Eyelid Problems

Because of their close proximity to the eye, and their occasional cosmetic effect, eyelid problems can be disproportionately distressing to the patient. The differential diagnosis is wide – so the temptation to treat this presentation as a ‘quickie’ via a brief examination shouldn’t distract from the need to take a careful history.

Published: 2nd August 2022 | Updated: 15th August 2022

Differential diagnosis

Common Diagnoses

  • Stye
  • Blepharitis
  • Meibomian Cyst
  • Xanthelasma
  • Blocked Tear Duct

Occasional Diagnoses

  • Periorbital Oedema (e.g. Orbital Cellulitis, Herpes Zoster, Angio-oedema, Nephrotic Syndrome, Insect Bite)
  • Ectropion
  • Entropion (May be Secondary Trichiasis)
  • Eczema (Seborrhoeic, Allergic)
  • Ptosis (Congenital, Oculomotor Nerve Palsy, Horner’s Syndrome, Myasthenia Gravis, Senile, Myotonic Dystrophy)
  • Muscular Problems (Myokymia, Blepharospasm)

Rare Diagnoses

  • Malignant Growth (e.g. Basal Cell Carcinoma)
  • Benign Growths (e.g. Papilloma, Haemangioma)
  • Dacrocystitis
  • Alopecia
  • Molluscum Contagiosum
  • Lice

Ready reckoner

Key distinguishing features of the most common diagnoses

StyeBlepharitisMeibomian CystXanthelasmaBlocked Tear Duct
Long HistoryNoPossiblePossibleYesPossible
Visible SwellingYesNoYesYesNo
Eye WateringNoNoNoNoYes
Lids ItchyNoYesNoNoNo

Possible investigations

Likely: Lipid profile.

Possible: Urinalysis, FBC, LFT.

Small Print: Tests for ptosis, biopsy.

  • Lipid profile: If xanthelasma, as may indicate hypercholesterolaemia.
  • Urinalysis: Proteinuria in nephrotic syndrome.
  • FBC: WCC raised in infective process (e.g. cellulitis).
  • LFT: Hypoproteinaemia in nephrotic syndrome.
  • Further tests for ptosis (usually in secondary care) (e.g. CXR [Horner’s], edrophonium test [myasthenia], blood sugar and brain scan [oculomotor palsy]).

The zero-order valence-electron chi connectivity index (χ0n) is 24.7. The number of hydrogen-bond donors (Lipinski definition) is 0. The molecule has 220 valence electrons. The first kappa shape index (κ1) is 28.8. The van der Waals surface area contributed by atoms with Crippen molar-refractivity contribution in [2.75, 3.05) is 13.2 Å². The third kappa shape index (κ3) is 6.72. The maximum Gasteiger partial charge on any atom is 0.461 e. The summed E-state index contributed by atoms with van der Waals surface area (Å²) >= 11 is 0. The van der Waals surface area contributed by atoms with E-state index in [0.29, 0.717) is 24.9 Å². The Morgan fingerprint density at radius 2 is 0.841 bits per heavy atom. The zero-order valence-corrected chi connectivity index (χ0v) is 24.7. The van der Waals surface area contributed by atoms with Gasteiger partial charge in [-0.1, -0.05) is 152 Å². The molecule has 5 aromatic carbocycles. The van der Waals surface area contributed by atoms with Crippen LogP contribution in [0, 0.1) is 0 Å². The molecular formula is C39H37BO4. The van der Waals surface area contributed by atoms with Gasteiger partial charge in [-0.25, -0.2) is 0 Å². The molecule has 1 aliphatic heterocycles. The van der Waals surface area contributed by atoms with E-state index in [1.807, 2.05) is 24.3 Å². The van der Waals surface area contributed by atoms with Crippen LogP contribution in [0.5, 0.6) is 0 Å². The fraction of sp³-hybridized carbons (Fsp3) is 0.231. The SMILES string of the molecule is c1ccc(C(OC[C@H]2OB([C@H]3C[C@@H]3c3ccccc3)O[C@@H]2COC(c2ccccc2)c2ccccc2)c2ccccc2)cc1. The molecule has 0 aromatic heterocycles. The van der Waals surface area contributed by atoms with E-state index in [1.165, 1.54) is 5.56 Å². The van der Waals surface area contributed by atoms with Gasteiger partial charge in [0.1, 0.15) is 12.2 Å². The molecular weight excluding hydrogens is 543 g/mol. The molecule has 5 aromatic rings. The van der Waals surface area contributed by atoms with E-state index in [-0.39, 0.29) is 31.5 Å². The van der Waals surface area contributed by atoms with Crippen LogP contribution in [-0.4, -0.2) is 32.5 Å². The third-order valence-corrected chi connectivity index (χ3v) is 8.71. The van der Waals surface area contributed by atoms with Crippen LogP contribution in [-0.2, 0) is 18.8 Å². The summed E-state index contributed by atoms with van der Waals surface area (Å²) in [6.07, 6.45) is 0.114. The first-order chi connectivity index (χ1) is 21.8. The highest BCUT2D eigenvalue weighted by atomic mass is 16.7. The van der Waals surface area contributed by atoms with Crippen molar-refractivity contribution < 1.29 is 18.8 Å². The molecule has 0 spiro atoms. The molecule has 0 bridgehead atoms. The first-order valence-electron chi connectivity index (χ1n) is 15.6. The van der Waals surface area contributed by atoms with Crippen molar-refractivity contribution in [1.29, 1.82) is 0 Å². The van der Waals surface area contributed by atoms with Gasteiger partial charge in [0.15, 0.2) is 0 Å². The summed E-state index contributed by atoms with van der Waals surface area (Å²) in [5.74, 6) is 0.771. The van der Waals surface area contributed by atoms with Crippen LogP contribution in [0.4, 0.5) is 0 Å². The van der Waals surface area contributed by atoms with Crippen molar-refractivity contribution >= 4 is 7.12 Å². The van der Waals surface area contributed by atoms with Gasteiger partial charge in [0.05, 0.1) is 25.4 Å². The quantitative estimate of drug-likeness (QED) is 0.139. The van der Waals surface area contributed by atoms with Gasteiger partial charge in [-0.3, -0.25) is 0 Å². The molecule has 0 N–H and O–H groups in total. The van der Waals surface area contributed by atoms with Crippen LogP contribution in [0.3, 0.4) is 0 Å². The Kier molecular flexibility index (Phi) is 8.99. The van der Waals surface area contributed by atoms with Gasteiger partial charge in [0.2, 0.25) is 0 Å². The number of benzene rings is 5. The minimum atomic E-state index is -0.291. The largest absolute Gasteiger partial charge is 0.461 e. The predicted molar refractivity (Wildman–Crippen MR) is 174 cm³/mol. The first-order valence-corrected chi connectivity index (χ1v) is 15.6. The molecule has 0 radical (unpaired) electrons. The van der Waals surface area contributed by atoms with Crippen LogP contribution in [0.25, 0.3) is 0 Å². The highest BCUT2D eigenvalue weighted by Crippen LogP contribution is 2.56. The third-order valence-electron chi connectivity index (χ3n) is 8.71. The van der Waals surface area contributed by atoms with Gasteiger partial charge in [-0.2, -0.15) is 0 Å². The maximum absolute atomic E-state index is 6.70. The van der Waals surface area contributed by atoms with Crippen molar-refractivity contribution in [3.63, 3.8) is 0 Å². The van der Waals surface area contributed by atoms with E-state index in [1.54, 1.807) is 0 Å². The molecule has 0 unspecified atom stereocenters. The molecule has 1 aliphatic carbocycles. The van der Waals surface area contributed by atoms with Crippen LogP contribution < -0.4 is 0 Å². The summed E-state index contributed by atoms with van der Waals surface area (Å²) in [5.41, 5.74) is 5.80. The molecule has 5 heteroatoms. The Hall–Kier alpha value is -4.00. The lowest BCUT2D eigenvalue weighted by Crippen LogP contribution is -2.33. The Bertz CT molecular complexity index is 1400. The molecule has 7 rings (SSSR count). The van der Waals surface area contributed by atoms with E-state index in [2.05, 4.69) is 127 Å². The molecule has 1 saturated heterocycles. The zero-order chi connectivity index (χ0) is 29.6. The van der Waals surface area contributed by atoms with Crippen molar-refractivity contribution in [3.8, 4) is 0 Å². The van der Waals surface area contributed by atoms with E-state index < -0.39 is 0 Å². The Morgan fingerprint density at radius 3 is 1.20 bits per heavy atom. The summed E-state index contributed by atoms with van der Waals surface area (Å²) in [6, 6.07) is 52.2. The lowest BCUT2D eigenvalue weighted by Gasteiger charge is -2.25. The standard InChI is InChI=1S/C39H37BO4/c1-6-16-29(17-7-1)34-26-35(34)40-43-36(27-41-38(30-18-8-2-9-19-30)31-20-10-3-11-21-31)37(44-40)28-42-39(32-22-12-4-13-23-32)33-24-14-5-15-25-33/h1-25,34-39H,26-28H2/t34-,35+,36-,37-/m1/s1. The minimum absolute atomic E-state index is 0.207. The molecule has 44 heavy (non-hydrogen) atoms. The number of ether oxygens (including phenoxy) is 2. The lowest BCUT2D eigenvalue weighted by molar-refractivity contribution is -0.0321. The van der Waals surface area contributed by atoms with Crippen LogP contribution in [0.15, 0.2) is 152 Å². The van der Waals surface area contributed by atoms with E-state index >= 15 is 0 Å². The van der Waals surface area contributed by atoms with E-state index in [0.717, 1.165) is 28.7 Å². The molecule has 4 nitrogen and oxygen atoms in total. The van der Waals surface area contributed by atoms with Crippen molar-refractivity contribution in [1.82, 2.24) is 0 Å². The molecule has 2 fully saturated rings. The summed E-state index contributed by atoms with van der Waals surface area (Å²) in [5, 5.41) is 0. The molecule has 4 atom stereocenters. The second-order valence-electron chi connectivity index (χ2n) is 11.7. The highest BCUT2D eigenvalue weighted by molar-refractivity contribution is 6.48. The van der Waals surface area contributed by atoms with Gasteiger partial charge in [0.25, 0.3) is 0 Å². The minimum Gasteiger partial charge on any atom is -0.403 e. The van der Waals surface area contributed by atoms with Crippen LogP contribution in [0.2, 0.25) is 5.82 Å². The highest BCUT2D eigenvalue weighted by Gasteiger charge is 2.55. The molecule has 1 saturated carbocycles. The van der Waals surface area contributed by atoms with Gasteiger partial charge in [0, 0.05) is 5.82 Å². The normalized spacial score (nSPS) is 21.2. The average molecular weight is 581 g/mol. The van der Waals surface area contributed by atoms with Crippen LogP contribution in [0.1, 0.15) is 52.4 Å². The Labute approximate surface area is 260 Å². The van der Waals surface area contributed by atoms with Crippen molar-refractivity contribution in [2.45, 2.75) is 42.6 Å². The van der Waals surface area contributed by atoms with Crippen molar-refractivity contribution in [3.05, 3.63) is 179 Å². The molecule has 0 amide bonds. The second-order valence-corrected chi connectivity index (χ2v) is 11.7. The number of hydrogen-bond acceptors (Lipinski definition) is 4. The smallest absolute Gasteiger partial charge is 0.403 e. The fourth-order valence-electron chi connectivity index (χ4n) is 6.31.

• Biopsy – if suspicion of malignancy.

Top Tips

  • A meibomian cyst is often misdiagnosed – by patient and doctor – as a stye, particularly if it is infected.
  • Entropion with secondary trichiasis may be overlooked as a cause of a recurring sore, watering eye, especially in the elderly.
  • Myokymia: Recurrent focal twitching of the orbicularis oculi – is harmless but may distress or alarm the patient.
  • Many patients with xanthelasma will already have been ‘noted’ and so have had their cholesterol measured. Enquire about this before wasting resources on further unnecessary checks.

Red Flags

  • Orbital cellulitis requires urgent inpatient treatment.
  • Bilateral ptosis which deteriorates through the day may indicate myasthenia gravis.
  • New onset of unilateral ptosis requires investigation – possible diagnoses range from diabetes to malignancy.
  • Loss of the eyelashes is a poor prognostic sign in alopecia.
  • Unilateral eyelash loss, with or without apparent blepharitis, may be a sign of an eyelid tumour.
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Website disclaimer

Pulse Reference is based on the best-selling book Symptom Sorter.

The experts behind Pulse Reference are Dr Keith Hopcroft who is the co-author of Symptom Sorter, a GP in Essex and Pulse’s editorial advisor and Dr Poppy Freeman, a GP in Camden and also a clinical advisor to Pulse.

This website is for clinical guidance only and cannot give definitive diagnostic information. Practitioners should work within the limits of their individual professional practice, seek guidance when necessary and refer appropriately.